I know how selfish that sounds. I really, really do.
But after almost seven years, I’d like to start having SOME sense of having a plan, of having it all together. I’d like to think that if I intend to do one thing, and set out to do so, that it might get seen through to the end.
The kids being sick means I can’t go to the gym. The kids being sick means I need to stay home instead of finding something productive or exciting to do with our time. The kids being sick means I’m getting up at night to divvy out Motrin or check someone’s temperature.
It just means yet another symphony of interruption.
Side note: I tried to adopt a dog this past spring.
We lost our two beloved family canines this past winter, and we were devastated. My mom works at the local animal shelter, and she called me about a marvelous dog named Traveller. Part border Collie, part shepherd. He was handsome. He was laid back. He looked as American as apple pie. He was everything.
I tried for two weeks help Traveller adapt to living in our house. But it was all pointless. He was used to more space and freedom than we without a fence could give him (I feel you, buddy.) He needed more exercise than I was able to keep up with.
I loved him so, and we bonded in those two weeks. I was crushed when it didn’t work out.
If we had met five years ago, this doggy and me, or five years from now, maybe it could have worked. He was an amazing dog for another time in my life. A time that doesn’t really really exist right now.
Since then, I have selfishly mourned where I am in my life.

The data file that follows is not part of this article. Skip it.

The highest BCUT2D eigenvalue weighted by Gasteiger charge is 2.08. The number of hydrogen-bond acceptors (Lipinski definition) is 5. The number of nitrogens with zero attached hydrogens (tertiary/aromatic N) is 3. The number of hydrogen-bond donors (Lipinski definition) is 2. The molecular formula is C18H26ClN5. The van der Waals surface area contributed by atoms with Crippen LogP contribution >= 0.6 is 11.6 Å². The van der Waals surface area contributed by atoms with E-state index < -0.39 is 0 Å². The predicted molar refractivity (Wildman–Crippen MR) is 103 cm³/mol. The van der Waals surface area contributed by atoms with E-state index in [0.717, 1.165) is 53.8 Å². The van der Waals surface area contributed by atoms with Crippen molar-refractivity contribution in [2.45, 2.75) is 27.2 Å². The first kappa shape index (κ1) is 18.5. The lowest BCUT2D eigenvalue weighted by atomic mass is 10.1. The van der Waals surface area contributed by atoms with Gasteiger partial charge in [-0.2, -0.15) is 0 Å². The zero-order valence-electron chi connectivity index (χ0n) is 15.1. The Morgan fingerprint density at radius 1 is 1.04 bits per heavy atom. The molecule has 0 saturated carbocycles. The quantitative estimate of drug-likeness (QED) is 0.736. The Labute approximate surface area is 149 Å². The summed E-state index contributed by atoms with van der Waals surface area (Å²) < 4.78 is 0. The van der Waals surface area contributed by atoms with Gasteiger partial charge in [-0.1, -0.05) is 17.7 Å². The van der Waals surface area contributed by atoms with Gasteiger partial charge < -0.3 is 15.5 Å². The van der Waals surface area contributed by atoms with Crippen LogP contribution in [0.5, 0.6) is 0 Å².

In this season, I am up to my eyeballs in the needs of others, as only mothers of small children can be. I don’t kid myself in believing that it will somehow magically be easier when they are older, but the physical demands of small children have no parallel.
That still doesn’t stop me from wallowing when I just want to feel refreshed for more than six minutes after a weekend away.
It doesn’t stop me from wallowing when the baby is sick, again. Or when our date night is cancelled, again. Or my thirty minutes of Netflix time is interrupted. Or my gym time is interrupted. Or when time to just sit in silence and pray is cut short.
When everything is interrupted, I wonder why I even try.
I wonder what the point of even bothering to do so is. Why tempt myself only to have the rug pulled out from under me. Why create boundaries when people will ignore them and come to ask me questions about granola bars while I’m standing in the shower.
Those really weren’t questions, they’re more like statements.
I’m struggling. I’m learning about how I can be at peace with whatever life throws my way. I’m trying to see the forrest through the trees, the poetry of children in motion. This time in my life is also one that I can never get back. But that’s just as true about any time in your life, right??
I know that a full life is one of interruption. It’s one that makes you stop, and smell the roses, or sometimes, it just makes you stop to remember that there even are roses. I know that interruptions are the seeds of a life well lived. That is just as true today as it is tomorrow.
For now, though, I’ll just take the waffles.